forces from outlying communities; needs for food, shelter and clothi
use of a helicopter; and position-
ing of armed men on the sheriff's For the Washtenaw County D
o su p p ort building. of Social Services (DSS), ADC mea
-The excessive use for force' stant effort to satisfy the nee
demonstrated by some law en- indigent mothers and their 1785 c
forcement officers. Each month about $120,000 in A
-Many reports of "derogatory are sent out to cover the moth
and racial comments allegedly di-
__ _,,, needs. The funds to ADC recipient

,IZI yi 44 *11t; 1 t.}1 -
one could say their piece for three
minutes) was characterized by
fightin gabout whether $60 was
enough to clothe a school-age
you h.
Opinions of a small sampling of
spectators at the rally were nixed.
A law student surveyed the rrowd
and mused, "I wonder how much
is ego-motivated?"
A black student standing near
the library steps said the rally
wouldn't generate much more In-
terest in the welfare issue. "Sup-
port is fading away" he said.
A heavy-set white student noped
for favorable results. "We're living
moral support. It scares the hell
out of the establishment," he as-
serted.
Edging towards the grass at the
back of the Diag, a junior woman
stopped to comment, "I don't go'
along with the whole thing. Why
don't those mothers get jobs?"
The day's activities resulted in
no arrests, in sharp contrast to
last week's demonstrations.
E PROBLEM

. i
i
S
f
t
I

strations and mass arrests.
All 242 persons arrested for tres-
passing in last week's demonstra-
tions are scheduled to appear in
Ann Arbor Municipal Court at 9
a.m. today to enter pleas. Last
night about 200 persons met in the
Union Assembly Hall to hear legal
advice from three lawyers.
The lawyers said a mute plea
today will result in a later trial
date at which legal counsel can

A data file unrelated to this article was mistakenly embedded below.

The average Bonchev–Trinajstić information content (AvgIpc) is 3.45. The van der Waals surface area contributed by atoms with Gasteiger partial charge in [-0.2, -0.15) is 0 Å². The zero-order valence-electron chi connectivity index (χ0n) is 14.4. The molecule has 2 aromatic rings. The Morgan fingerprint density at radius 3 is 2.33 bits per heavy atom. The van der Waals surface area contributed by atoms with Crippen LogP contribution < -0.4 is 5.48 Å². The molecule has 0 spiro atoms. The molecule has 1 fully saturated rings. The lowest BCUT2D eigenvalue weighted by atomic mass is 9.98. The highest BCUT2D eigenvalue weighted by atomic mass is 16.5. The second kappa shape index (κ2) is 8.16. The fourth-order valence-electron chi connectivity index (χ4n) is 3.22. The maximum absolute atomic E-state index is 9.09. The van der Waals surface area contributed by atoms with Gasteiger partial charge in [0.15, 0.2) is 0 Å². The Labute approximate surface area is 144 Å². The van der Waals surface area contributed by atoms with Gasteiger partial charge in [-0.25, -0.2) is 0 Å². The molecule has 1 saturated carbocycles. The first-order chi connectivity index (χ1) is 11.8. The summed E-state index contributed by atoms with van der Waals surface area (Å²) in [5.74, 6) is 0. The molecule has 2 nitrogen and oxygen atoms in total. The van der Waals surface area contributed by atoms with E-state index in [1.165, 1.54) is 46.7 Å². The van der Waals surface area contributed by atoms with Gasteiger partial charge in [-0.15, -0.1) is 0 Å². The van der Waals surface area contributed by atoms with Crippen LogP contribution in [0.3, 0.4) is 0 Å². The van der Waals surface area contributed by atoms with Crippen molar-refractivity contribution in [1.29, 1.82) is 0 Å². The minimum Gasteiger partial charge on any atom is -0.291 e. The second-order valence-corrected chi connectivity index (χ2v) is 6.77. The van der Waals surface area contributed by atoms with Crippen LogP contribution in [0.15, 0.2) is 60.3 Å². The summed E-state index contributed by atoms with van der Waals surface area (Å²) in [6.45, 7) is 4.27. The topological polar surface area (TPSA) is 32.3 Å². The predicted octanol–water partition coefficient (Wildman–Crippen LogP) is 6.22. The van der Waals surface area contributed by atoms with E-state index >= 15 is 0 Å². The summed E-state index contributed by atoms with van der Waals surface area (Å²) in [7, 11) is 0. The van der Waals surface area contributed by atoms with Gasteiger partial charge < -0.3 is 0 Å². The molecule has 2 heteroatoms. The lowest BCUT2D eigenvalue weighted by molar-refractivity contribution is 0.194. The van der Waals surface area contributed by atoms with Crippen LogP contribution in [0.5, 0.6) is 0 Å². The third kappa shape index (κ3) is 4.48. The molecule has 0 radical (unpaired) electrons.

be obtained. Guilty pleas will
probably result in a later sen-
tencing date. Those found guilty
can be sentenced to 30 days In jail
or a fine of $50 or both.
In the welfare package, the
state funds are designated "emer-
gency supplement allocations."
Wednesday, Atty. Gen. Frank Kel-
ley issued an opinion stating that
the welfare need for school coth-
ing situations constituted an
emergency.
Under PA 280, the state must
supply 40 per cent of the total
See MOTHERS, Page 10

ate aid in county hands

d over' the
kid to De-
a monthly
minimum
ng.
epartment
ans a con-
ds of 586
children.
DC checks
ers' living
is are pro-
state and
on stand-
artment of

state or federally sponsored programs.
Each year the County hands out ap-
proximately $200,000 in direct relief, with
the state providing 40 per cent of this
amount.s
Historically the county's contribution to
the ADC program was mainly to provide the
building in which caseworkers would work
and to appoint the two members of the SSB.
Recently, however, several counties, in-
cluding Washtenaw, started supplying sup-
plinmentary and emergency funds to those
persons whose monthly payments from the
state proved inadequate.
Until the recent requests by the ADC
mothers groups, these additional funds were
rarely allocated for clothing purchases and
the total seldom exceeded $2,000 per month
However, the new requests have jumped

aid, "many, many more" families are in
similar need of emergency funds and would
apply once funds are available.
However, the emergency situation has not,
occurred overnight. Mrs. Mudie claims that
for the past several years the state's cal-
culations of minimum ADC needs lagged be-
hind the mothers' requirements.
Eacht recipient . of aid, along with her
caseworker, goes over state-supplied requests
forms to determine how large the individual
monthly payment should be. The state's
forms list specific allotments for families
of various sizes. It is these figures which
Brose and Mrs. Mudie cite as being too low
for the mothers needs.
Rent is the only area in which local social
service boards are allowed to determine
individual allocations. And even in this area.

The Faculty Assembly will de-. felony. This meant that the term
bate the role of the faculty in a : for voluntary manslaughter could
revision of Regental bylaws at its I be two to 15 years instead of one
meeting next Monday, to 15.
An invitation will be extended Garry won approval by Superior
to the members of the ad hoc Court Judge Monroe Friedman of
committee concerned with the Sept. 12 as the date for hearing
revision of the bylaws to attend motions for arrest of judgment
the Assembly meeting and hear and a new trial.
the views of the faculty. The trial recounted an event

By MARTIN HIRSCHMAN
Voice-SDS yesterday expressed
its "support for the efforts of the
University employes in their

rected" at the welfare mothers
and others by law enforcement'
personnel.
The HRC requested a thorough
investigation of these alleged

vided on a fifty-fifty basis by the
federal governments.
Individual amounts are basedc
ards determined at the state depa

I

Back to Top

© 2017 Regents of the University of Michigan